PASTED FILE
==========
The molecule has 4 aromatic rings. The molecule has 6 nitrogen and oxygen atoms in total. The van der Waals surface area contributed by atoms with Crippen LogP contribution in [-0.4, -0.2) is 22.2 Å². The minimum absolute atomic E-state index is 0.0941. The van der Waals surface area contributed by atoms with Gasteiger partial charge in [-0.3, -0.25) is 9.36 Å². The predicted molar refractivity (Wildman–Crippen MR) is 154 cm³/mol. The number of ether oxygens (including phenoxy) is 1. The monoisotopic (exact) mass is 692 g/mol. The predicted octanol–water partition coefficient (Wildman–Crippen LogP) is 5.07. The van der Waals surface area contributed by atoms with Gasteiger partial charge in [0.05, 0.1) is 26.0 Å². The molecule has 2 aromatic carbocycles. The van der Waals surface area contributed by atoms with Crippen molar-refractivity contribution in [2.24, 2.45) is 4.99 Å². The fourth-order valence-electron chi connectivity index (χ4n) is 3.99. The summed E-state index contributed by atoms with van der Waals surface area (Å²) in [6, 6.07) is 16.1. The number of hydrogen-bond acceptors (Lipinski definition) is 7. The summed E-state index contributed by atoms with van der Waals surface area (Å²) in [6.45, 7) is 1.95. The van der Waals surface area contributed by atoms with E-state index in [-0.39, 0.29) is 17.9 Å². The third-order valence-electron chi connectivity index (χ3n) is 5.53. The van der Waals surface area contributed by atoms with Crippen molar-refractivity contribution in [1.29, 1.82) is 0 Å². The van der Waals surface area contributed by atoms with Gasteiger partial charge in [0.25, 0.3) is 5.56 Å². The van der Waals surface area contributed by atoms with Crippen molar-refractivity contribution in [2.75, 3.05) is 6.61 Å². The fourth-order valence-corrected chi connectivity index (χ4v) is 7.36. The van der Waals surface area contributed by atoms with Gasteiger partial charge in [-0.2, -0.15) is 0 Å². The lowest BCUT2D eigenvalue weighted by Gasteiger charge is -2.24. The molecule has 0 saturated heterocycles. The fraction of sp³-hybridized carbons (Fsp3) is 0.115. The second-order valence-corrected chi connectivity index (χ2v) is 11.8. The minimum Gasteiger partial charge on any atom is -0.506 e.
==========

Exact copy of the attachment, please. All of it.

The molecule has 4 aromatic rings. The molecule has 6 nitrogen and oxygen atoms in total. The van der Waals surface area contributed by atoms with Crippen LogP contribution in [-0.4, -0.2) is 22.2 Å². The minimum absolute atomic E-state index is 0.0941. The van der Waals surface area contributed by atoms with Gasteiger partial charge in [-0.3, -0.25) is 9.36 Å². The predicted molar refractivity (Wildman–Crippen MR) is 154 cm³/mol. The number of ether oxygens (including phenoxy) is 1. The monoisotopic (exact) mass is 692 g/mol. The predicted octanol–water partition coefficient (Wildman–Crippen LogP) is 5.07. The van der Waals surface area contributed by atoms with Gasteiger partial charge in [0.05, 0.1) is 26.0 Å². The molecule has 2 aromatic carbocycles. The van der Waals surface area contributed by atoms with Crippen molar-refractivity contribution in [2.24, 2.45) is 4.99 Å². The fourth-order valence-electron chi connectivity index (χ4n) is 3.99. The summed E-state index contributed by atoms with van der Waals surface area (Å²) in [6, 6.07) is 16.1. The number of hydrogen-bond acceptors (Lipinski definition) is 7. The summed E-state index contributed by atoms with van der Waals surface area (Å²) in [6.45, 7) is 1.95. The van der Waals surface area contributed by atoms with E-state index in [-0.39, 0.29) is 17.9 Å². The third-order valence-electron chi connectivity index (χ3n) is 5.53. The van der Waals surface area contributed by atoms with Crippen molar-refractivity contribution in [1.29, 1.82) is 0 Å². The van der Waals surface area contributed by atoms with Gasteiger partial charge in [0.25, 0.3) is 5.56 Å². The van der Waals surface area contributed by atoms with Crippen molar-refractivity contribution in [2.75, 3.05) is 6.61 Å². The fourth-order valence-corrected chi connectivity index (χ4v) is 7.36. The van der Waals surface area contributed by atoms with Gasteiger partial charge in [-0.2, -0.15) is 0 Å². The lowest BCUT2D eigenvalue weighted by Gasteiger charge is -2.24. The molecule has 0 saturated heterocycles. The fraction of sp³-hybridized carbons (Fsp3) is 0.115. The second-order valence-corrected chi connectivity index (χ2v) is 11.8. The minimum Gasteiger partial charge on any atom is -0.506 e.